Best practice for key workers
We’ve been asked to compile solutions of best practice for key workers, so you have this information all in one place. And you know us – you ask and we do! So, here it is…
Please add to this list, with your best practice solutions for key workers, by adding them in the comments box at the bottom.
A 2m distance around staff is essential. Look at roles and try to distance personnel as much is possible. Where you have workers close together (within 2m) – put temporary screens up between them.
This needs careful management, to reduce the risk. Taking the supermarkets approach and ensuring a one in, one out system in the changing rooms and hand wash stations is a good solution.
Ensure that only one person can sit at each table, to ensure there is sufficient distance between personnel. Sites have extended canteen serving times, so that less people need to be in the canteen at one time.
Add more sanitising gel, at job stations, coming into the canteen, out of the canteen etc.
Ensure that touch surfaces, such as screens and buttons are cleaned and sanitised regularly.
Face masks (updated 6th April)
The virus isn’t air borne and so the benefit of a face mask is limited. The virus has to be on moisture particles to be air borne – e.g. when someone coughs. Therefore, the advice is mixed. Face masks also tend to increase the amount that someone touches their face, so they can have a negative impact. Current practice is to offer them, if employees want to wear them. The NHS is also advising their key workers to also wear eye protection, however they are subjected to direct exposure, so you have to weigh up the benefits.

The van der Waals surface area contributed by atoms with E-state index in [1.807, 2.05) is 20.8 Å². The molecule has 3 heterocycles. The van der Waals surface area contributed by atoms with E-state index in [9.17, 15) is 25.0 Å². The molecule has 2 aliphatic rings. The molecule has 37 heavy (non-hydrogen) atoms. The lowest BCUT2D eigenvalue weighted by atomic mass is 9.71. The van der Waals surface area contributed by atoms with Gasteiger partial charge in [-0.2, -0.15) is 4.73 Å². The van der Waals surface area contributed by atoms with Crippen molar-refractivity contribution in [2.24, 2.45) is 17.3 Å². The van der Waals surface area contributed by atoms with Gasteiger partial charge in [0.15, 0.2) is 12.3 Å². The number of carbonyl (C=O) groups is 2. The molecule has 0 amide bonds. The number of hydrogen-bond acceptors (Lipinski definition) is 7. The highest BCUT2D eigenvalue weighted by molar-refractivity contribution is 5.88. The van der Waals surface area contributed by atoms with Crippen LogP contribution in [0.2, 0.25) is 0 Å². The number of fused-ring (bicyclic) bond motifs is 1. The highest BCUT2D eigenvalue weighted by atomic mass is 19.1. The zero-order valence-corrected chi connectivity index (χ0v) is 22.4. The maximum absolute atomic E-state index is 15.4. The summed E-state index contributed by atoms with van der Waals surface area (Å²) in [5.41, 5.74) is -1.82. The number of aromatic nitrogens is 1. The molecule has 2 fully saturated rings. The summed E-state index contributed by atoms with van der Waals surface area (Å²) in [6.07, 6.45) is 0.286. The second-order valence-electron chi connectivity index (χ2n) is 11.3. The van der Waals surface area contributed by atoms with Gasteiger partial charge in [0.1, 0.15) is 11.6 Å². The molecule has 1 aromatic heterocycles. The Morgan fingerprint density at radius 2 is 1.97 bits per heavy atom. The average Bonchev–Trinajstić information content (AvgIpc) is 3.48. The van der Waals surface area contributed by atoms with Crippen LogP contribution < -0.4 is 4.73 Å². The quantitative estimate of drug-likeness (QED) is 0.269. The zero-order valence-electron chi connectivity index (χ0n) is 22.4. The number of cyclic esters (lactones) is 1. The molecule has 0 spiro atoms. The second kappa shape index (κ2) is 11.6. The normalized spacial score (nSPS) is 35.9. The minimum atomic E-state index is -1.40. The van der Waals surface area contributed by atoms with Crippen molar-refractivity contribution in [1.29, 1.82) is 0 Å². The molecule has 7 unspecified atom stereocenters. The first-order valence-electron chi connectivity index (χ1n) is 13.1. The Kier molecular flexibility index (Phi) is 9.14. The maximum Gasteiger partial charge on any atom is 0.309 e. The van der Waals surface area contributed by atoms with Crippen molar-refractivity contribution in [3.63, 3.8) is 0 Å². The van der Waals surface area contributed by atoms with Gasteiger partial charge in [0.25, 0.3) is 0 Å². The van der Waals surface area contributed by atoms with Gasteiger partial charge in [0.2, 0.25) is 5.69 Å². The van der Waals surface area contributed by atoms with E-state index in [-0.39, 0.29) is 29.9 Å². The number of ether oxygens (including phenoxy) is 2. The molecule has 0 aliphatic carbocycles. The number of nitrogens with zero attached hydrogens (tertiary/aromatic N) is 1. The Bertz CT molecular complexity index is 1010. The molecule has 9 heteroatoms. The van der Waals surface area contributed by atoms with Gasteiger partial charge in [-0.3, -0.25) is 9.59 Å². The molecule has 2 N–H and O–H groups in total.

Section states that “There is very little evidence of widespread benefit from the use of face masks outside of the clinical or care settings, where they play a very important role.”
1st April Update
Employee temperatures (updated 1st April 2020)
In order to take an employees temperature you need to be within 2m of them and also you need the right equipment, which in the food industry we don’t typically have. Therefore, the consensus is that taking employee temperatures is not a good idea. It has also been reported by the Chilled Foods Association that Public Health England is also not advising it (although this has not been publicly published).
Where employees cannot be separated by a distance of 2m, adding screens in between them is a good idea. These can be made of perspex or simple plastic sheeting.
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